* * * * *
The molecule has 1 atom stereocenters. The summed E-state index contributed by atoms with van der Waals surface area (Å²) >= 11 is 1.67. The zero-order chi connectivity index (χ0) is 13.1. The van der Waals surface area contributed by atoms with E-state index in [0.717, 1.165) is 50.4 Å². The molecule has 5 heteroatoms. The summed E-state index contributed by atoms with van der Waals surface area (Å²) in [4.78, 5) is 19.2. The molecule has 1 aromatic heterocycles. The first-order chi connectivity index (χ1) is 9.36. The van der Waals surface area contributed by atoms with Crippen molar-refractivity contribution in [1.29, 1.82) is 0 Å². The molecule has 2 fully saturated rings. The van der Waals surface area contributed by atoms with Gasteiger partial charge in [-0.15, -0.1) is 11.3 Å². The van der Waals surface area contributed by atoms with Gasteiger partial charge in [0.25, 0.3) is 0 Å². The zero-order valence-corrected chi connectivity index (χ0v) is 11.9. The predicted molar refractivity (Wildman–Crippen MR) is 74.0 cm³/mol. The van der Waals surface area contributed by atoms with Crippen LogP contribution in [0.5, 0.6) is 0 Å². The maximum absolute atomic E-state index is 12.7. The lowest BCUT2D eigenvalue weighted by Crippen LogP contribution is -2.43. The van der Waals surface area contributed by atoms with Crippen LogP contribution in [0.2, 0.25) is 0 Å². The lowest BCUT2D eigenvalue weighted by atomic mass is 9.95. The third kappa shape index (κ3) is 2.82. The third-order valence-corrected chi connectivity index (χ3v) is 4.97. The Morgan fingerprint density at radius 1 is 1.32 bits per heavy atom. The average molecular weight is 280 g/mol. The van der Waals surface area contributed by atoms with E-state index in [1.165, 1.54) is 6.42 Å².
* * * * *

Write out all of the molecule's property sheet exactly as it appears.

The molecule has 1 atom stereocenters. The summed E-state index contributed by atoms with van der Waals surface area (Å²) >= 11 is 1.67. The zero-order chi connectivity index (χ0) is 13.1. The van der Waals surface area contributed by atoms with E-state index in [0.717, 1.165) is 50.4 Å². The molecule has 5 heteroatoms. The summed E-state index contributed by atoms with van der Waals surface area (Å²) in [4.78, 5) is 19.2. The molecule has 1 aromatic heterocycles. The first-order chi connectivity index (χ1) is 9.36. The van der Waals surface area contributed by atoms with Crippen molar-refractivity contribution in [1.29, 1.82) is 0 Å². The molecule has 2 fully saturated rings. The van der Waals surface area contributed by atoms with Gasteiger partial charge in [-0.15, -0.1) is 11.3 Å². The van der Waals surface area contributed by atoms with Gasteiger partial charge in [0.25, 0.3) is 0 Å². The zero-order valence-corrected chi connectivity index (χ0v) is 11.9. The predicted molar refractivity (Wildman–Crippen MR) is 74.0 cm³/mol. The van der Waals surface area contributed by atoms with Crippen LogP contribution in [0.5, 0.6) is 0 Å². The maximum absolute atomic E-state index is 12.7. The lowest BCUT2D eigenvalue weighted by Crippen LogP contribution is -2.43. The van der Waals surface area contributed by atoms with Crippen LogP contribution in [0.2, 0.25) is 0 Å². The lowest BCUT2D eigenvalue weighted by atomic mass is 9.95. The third kappa shape index (κ3) is 2.82. The third-order valence-corrected chi connectivity index (χ3v) is 4.97. The Morgan fingerprint density at radius 1 is 1.32 bits per heavy atom. The average molecular weight is 280 g/mol. The van der Waals surface area contributed by atoms with E-state index in [1.165, 1.54) is 6.42 Å².